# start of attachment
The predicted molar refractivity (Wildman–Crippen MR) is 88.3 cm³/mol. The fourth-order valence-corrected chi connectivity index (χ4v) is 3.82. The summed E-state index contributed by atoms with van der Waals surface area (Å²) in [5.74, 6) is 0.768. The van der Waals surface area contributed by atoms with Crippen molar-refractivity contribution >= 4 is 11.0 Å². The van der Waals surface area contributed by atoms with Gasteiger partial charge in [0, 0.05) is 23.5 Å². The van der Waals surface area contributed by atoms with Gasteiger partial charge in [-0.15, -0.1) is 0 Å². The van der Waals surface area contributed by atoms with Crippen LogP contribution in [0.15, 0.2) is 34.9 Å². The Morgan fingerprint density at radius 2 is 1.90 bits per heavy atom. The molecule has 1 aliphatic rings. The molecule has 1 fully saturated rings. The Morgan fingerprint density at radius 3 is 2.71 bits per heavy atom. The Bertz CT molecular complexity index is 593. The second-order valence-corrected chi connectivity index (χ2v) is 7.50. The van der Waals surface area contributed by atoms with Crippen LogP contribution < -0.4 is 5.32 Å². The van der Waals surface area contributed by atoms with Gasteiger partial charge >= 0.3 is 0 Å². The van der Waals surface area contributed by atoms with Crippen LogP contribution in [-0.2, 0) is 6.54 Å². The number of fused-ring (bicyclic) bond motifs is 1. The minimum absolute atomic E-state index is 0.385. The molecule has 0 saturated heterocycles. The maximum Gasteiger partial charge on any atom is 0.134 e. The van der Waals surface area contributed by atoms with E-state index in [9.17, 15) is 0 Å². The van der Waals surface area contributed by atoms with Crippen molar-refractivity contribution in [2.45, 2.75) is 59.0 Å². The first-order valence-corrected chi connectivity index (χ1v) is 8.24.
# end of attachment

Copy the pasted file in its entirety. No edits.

The predicted molar refractivity (Wildman–Crippen MR) is 88.3 cm³/mol. The fourth-order valence-corrected chi connectivity index (χ4v) is 3.82. The summed E-state index contributed by atoms with van der Waals surface area (Å²) in [5.74, 6) is 0.768. The van der Waals surface area contributed by atoms with Crippen molar-refractivity contribution >= 4 is 11.0 Å². The van der Waals surface area contributed by atoms with Gasteiger partial charge in [0, 0.05) is 23.5 Å². The van der Waals surface area contributed by atoms with Gasteiger partial charge in [-0.15, -0.1) is 0 Å². The van der Waals surface area contributed by atoms with Crippen LogP contribution in [0.15, 0.2) is 34.9 Å². The Morgan fingerprint density at radius 2 is 1.90 bits per heavy atom. The molecule has 1 aliphatic rings. The molecule has 1 fully saturated rings. The Morgan fingerprint density at radius 3 is 2.71 bits per heavy atom. The Bertz CT molecular complexity index is 593. The second-order valence-corrected chi connectivity index (χ2v) is 7.50. The van der Waals surface area contributed by atoms with Crippen LogP contribution < -0.4 is 5.32 Å². The van der Waals surface area contributed by atoms with Gasteiger partial charge >= 0.3 is 0 Å². The van der Waals surface area contributed by atoms with Crippen LogP contribution in [-0.2, 0) is 6.54 Å². The number of fused-ring (bicyclic) bond motifs is 1. The minimum absolute atomic E-state index is 0.385. The molecule has 0 saturated heterocycles. The maximum Gasteiger partial charge on any atom is 0.134 e. The van der Waals surface area contributed by atoms with E-state index in [9.17, 15) is 0 Å². The van der Waals surface area contributed by atoms with Crippen molar-refractivity contribution in [2.45, 2.75) is 59.0 Å². The first-order valence-corrected chi connectivity index (χ1v) is 8.24.